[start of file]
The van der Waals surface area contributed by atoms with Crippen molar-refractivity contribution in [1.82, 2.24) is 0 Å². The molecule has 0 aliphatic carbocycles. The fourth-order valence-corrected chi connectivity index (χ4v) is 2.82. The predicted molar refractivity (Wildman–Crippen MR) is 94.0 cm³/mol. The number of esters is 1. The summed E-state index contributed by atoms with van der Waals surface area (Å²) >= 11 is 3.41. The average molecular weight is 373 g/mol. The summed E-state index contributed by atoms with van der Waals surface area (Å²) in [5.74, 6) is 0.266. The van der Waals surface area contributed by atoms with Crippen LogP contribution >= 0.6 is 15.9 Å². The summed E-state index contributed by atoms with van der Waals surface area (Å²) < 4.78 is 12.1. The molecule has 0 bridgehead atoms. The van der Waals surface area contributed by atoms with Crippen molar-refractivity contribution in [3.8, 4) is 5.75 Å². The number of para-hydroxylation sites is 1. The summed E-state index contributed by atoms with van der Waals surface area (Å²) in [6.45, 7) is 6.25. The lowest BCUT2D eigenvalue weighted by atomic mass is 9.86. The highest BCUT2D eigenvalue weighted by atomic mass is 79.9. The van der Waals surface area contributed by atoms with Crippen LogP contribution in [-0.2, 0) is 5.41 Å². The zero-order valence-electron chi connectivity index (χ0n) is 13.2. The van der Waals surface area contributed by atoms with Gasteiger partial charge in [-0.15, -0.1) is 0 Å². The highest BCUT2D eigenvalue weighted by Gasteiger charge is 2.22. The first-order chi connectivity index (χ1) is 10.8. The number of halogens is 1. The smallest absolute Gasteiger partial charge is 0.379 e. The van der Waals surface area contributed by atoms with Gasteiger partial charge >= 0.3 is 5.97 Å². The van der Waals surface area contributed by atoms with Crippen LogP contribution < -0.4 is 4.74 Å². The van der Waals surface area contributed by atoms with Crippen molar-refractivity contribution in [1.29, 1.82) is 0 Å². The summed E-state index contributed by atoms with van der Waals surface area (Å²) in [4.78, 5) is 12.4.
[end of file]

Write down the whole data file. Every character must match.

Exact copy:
The van der Waals surface area contributed by atoms with Crippen molar-refractivity contribution in [1.82, 2.24) is 0 Å². The molecule has 0 aliphatic carbocycles. The fourth-order valence-corrected chi connectivity index (χ4v) is 2.82. The predicted molar refractivity (Wildman–Crippen MR) is 94.0 cm³/mol. The number of esters is 1. The summed E-state index contributed by atoms with van der Waals surface area (Å²) >= 11 is 3.41. The average molecular weight is 373 g/mol. The summed E-state index contributed by atoms with van der Waals surface area (Å²) in [5.74, 6) is 0.266. The van der Waals surface area contributed by atoms with Crippen LogP contribution >= 0.6 is 15.9 Å². The summed E-state index contributed by atoms with van der Waals surface area (Å²) < 4.78 is 12.1. The molecule has 0 bridgehead atoms. The van der Waals surface area contributed by atoms with Crippen molar-refractivity contribution in [3.8, 4) is 5.75 Å². The number of para-hydroxylation sites is 1. The summed E-state index contributed by atoms with van der Waals surface area (Å²) in [6.45, 7) is 6.25. The lowest BCUT2D eigenvalue weighted by atomic mass is 9.86. The highest BCUT2D eigenvalue weighted by atomic mass is 79.9. The van der Waals surface area contributed by atoms with Crippen LogP contribution in [-0.2, 0) is 5.41 Å². The zero-order valence-electron chi connectivity index (χ0n) is 13.2. The van der Waals surface area contributed by atoms with Gasteiger partial charge in [-0.15, -0.1) is 0 Å². The highest BCUT2D eigenvalue weighted by Gasteiger charge is 2.22. The first-order chi connectivity index (χ1) is 10.8. The number of halogens is 1. The smallest absolute Gasteiger partial charge is 0.379 e. The van der Waals surface area contributed by atoms with Gasteiger partial charge >= 0.3 is 5.97 Å². The van der Waals surface area contributed by atoms with Crippen LogP contribution < -0.4 is 4.74 Å². The van der Waals surface area contributed by atoms with Crippen molar-refractivity contribution in [1.29, 1.82) is 0 Å². The summed E-state index contributed by atoms with van der Waals surface area (Å²) in [4.78, 5) is 12.4.